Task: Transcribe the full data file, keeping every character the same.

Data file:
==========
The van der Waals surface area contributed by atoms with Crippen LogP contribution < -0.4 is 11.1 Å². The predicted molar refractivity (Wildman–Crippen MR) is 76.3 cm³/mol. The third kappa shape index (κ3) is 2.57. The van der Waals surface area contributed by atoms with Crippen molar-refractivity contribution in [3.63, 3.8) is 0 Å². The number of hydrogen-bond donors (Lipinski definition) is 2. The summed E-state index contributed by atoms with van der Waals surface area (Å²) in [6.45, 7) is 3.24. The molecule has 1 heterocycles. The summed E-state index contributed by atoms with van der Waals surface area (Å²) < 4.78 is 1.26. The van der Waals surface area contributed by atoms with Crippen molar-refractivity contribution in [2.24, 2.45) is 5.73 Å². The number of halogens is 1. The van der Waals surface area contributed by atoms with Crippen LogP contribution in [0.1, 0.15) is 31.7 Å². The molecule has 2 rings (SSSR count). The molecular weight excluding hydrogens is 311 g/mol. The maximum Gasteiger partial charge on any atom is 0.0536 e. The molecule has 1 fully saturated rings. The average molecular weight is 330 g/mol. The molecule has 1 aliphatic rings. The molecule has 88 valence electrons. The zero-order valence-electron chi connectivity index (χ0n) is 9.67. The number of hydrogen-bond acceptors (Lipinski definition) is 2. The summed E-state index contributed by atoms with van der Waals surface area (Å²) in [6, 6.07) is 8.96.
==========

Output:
The van der Waals surface area contributed by atoms with Crippen LogP contribution < -0.4 is 11.1 Å². The predicted molar refractivity (Wildman–Crippen MR) is 76.3 cm³/mol. The third kappa shape index (κ3) is 2.57. The van der Waals surface area contributed by atoms with Crippen molar-refractivity contribution in [3.63, 3.8) is 0 Å². The number of hydrogen-bond donors (Lipinski definition) is 2. The summed E-state index contributed by atoms with van der Waals surface area (Å²) in [6.45, 7) is 3.24. The molecule has 1 heterocycles. The summed E-state index contributed by atoms with van der Waals surface area (Å²) < 4.78 is 1.26. The van der Waals surface area contributed by atoms with Crippen molar-refractivity contribution in [2.24, 2.45) is 5.73 Å². The number of halogens is 1. The van der Waals surface area contributed by atoms with Crippen LogP contribution in [0.1, 0.15) is 31.7 Å². The molecule has 2 rings (SSSR count). The molecular weight excluding hydrogens is 311 g/mol. The maximum Gasteiger partial charge on any atom is 0.0536 e. The molecule has 1 fully saturated rings. The average molecular weight is 330 g/mol. The molecule has 1 aliphatic rings. The molecule has 88 valence electrons. The zero-order valence-electron chi connectivity index (χ0n) is 9.67. The number of hydrogen-bond acceptors (Lipinski definition) is 2. The summed E-state index contributed by atoms with van der Waals surface area (Å²) in [6, 6.07) is 8.96.